I don't have a dressform, so I've always assumed that draping isn't something I can do. That's probably true for dresses, but apparently I can drape a skirt, because I did!
I've had this skirt planned for over a year. I saw the fabric on Emma One Sock in January of 2013, and placed my one and only order there right away. Linda carries GORGEOUS fabrics, but sadly they're usually out of my price range. Anyway, as soon as I saw the fabric online, it was screaming "hi-low skirt with elastic waistband and rolled hem!!!" at me. It was very vocal. I ordered 2.5" wide black elastic from Hart's Fabrics (no longer available, but similar here and here) for the waistband, and then...it sat. All last summer. Tragic. The guilt finally caught up with me this month and I whipped up this little beauty in two days. What took me so long?!
As you can see, it's not a hi-low skirt, and that's because the reverse side isn't that pretty. Instead I went with a maxi skirt with a side slit. Ooo-la-la!
It was windy when I took these photos, which helped!
To drape the skirt, I basically just wrapped it around myself and pinned it. There is only one seam and that's the one above the slit.
This is my "AB, what are you doing over there?" face.
The fabric is a drapey rayon knit print. It's the perfect weight. It's light but also opaque, so I didn't need to line it.
I think I'm developing "mom arms". Toddlers are heavy!
The selvedge edges are used at the slit, so I didn't have to finish the edges. The print went all the way to the selvedge, so that strategy won't work with every fabric, but it did here!
This shot shows the print the best. I know, it's kind of crazy, but that's why it's paired with a basic black tank top.
The advantage of draping it myself is that I could end the slit in the exact place I wanted. Yay for sewing your own clothes!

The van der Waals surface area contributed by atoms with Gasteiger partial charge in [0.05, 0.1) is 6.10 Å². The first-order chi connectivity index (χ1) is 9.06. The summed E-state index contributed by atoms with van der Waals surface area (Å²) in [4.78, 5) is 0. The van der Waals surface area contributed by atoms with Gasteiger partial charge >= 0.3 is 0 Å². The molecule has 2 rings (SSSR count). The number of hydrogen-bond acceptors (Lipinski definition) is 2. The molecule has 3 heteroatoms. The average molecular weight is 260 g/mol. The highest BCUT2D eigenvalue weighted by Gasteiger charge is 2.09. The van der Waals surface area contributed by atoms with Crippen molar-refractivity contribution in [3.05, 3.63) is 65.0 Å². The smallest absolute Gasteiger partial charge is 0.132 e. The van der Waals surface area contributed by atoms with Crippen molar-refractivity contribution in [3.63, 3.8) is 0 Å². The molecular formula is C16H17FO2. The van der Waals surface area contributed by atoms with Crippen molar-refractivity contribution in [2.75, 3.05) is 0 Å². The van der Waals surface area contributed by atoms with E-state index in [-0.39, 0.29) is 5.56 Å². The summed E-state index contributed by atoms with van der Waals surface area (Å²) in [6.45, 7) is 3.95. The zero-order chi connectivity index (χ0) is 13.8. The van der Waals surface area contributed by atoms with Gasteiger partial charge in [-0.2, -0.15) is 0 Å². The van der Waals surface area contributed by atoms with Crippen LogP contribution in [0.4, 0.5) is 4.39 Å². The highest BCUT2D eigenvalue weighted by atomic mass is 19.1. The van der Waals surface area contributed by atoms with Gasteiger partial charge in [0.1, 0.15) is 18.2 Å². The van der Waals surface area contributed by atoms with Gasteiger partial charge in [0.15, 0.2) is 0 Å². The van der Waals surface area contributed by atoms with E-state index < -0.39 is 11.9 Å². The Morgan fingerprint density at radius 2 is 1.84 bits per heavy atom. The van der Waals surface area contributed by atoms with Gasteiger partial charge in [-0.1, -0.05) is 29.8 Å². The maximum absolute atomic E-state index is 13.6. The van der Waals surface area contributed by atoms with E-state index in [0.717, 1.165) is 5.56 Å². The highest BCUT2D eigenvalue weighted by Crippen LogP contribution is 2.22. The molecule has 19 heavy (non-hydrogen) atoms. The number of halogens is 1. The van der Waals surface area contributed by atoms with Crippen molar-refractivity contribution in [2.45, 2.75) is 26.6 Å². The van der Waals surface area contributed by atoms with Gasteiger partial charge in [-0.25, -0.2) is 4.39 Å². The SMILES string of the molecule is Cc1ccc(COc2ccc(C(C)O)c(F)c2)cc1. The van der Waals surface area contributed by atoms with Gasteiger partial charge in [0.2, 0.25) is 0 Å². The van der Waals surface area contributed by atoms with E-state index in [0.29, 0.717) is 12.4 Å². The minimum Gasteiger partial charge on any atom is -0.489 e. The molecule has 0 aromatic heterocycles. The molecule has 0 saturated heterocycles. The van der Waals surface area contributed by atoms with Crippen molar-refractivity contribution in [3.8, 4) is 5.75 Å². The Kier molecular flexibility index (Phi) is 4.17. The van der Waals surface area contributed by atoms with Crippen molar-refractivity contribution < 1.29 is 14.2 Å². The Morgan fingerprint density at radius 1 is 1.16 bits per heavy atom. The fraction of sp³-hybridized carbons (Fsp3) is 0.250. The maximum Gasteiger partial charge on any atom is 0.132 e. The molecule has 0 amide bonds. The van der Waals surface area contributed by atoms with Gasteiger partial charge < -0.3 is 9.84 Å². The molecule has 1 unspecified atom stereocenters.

Here you can see wide elastic waistband a bit better.
I gathered the top edge of the fabric on my serger before joining it to the elastic. If you've never tried gathering with your serger, then let me be the first to tell you that it is a.maze.ing. Turn up your differential feed all the way, disengage your knife, and ZOOM in two seconds the whole piece is gathered evenly.
The elastic was cut to fit my waist and then zig-zagged together. I simply butted the edges and widened my ZZ to catch both ends. This finish is much less bulky than overlapping.
Then I used my coverstitch machine to sew the gathered skirt to the elastic. If you look back at the close-up above, the right side of the elastic had horizontal parallel rows on it. The wide two-needle setup on my coverstitch perfectly fit in two of those rows, so the stitching is basically invisible on the outside. Above, you can see the inside, or the reverse side of the coverstitch. Since the coverstitch stretches, it's perfect for this kind of stretchy waistband/knit skirt combo. If you don't have a coverstitch, you could do the same thing with a zig-zag stitch.
Now for something not so pretty: the sewing on the slit. I slightly overlapped the fabric, pinned it, and then handsewed it closed. It was meant to be basting, but it was working well so I kept the long stitches, and went back over with shorter stitches.
In retrospect, this probably could have been done by machine, but I wasn't that sure how it would turn out so I did it by hand.
The skirt is finished with a rolled hem, sewn on my serger. I used Maxi-Lock Stretch Thread in the lower looper to help "fill in" the rolled hem, which is something I've read in many books and saw in my Craftsy class on serging. The only tricky bit was finding something to do with the thread tails, since the hem isn't a complete circle. I ended up handsewing them on the back.
Is there any interest in a tutorial for this skirt? I didn't take pictures as I was draping/pinning/sewing, but I could make another and do a tutorial if anyone wants to make their own! Let me know in the comments :)